He recently took the step to open his own restaurant. This was not an easy decision. I know Chad likes to live his life full of travel, consulting, and working in the industry on his own terms. Opening a restaurant for the first time is something of a marriage without all the sex and a shit ton of laundry. Knowing that, I sat down with Chad to ask how such an accomplished professional faired while opening his own place. Keep in mind the challenges for Chad are not hospitality related because he is a seasoned professional. The challenges are largely personal and business related and are unknown until you take the plunge into restaurteurialship.

“Opening a restaurant is like a new marriage without all the sex and a shit ton of laundry.”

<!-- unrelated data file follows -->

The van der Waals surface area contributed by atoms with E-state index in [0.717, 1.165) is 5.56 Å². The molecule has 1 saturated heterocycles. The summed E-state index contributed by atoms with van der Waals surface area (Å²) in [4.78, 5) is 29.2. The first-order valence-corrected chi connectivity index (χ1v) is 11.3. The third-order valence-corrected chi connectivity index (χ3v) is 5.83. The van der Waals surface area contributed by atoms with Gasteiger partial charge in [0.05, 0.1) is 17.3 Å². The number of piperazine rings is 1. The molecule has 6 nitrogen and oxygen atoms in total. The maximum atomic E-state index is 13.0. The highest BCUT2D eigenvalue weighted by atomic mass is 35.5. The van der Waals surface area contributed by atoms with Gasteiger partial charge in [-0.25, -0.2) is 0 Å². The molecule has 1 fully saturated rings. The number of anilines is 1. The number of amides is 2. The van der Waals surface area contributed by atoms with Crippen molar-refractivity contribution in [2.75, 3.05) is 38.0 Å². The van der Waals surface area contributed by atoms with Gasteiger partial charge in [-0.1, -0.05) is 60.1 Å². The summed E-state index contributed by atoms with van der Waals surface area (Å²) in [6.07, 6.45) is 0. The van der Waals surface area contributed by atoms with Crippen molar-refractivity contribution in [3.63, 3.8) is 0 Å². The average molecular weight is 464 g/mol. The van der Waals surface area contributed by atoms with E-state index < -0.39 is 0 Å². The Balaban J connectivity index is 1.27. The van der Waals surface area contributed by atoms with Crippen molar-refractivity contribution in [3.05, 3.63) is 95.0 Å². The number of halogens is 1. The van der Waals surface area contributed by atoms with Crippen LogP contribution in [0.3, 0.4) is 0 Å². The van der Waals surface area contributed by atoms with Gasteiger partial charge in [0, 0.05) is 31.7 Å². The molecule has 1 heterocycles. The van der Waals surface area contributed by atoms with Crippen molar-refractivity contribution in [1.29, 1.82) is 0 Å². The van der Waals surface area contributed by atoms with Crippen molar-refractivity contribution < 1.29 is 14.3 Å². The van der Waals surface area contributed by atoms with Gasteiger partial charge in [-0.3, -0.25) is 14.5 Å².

How did you get into the restaurant industry?

“It was a chance meeting with a guy name Jeff Orbin in Las Vegas. I was into wine at the time and we ended up sharing a bottle and talking about the industry. He offered me a job at his restaurant in St. Louis called Monarch. I laughed it off as a joke. four times more than he could afford to pay me and I knew he knew that. I was making three to I reflected on his offer in the coming weeks after our trip to Vegas. I hated my cubicle, the restrictions imposed by corporate America and how unhappy I really was with what I was doing. Shortly after that I called Jeff and asked if the position was still available. The rest is history.”

I can understand taking that job and getting out of a cubicle but what made you choose a career in the industry?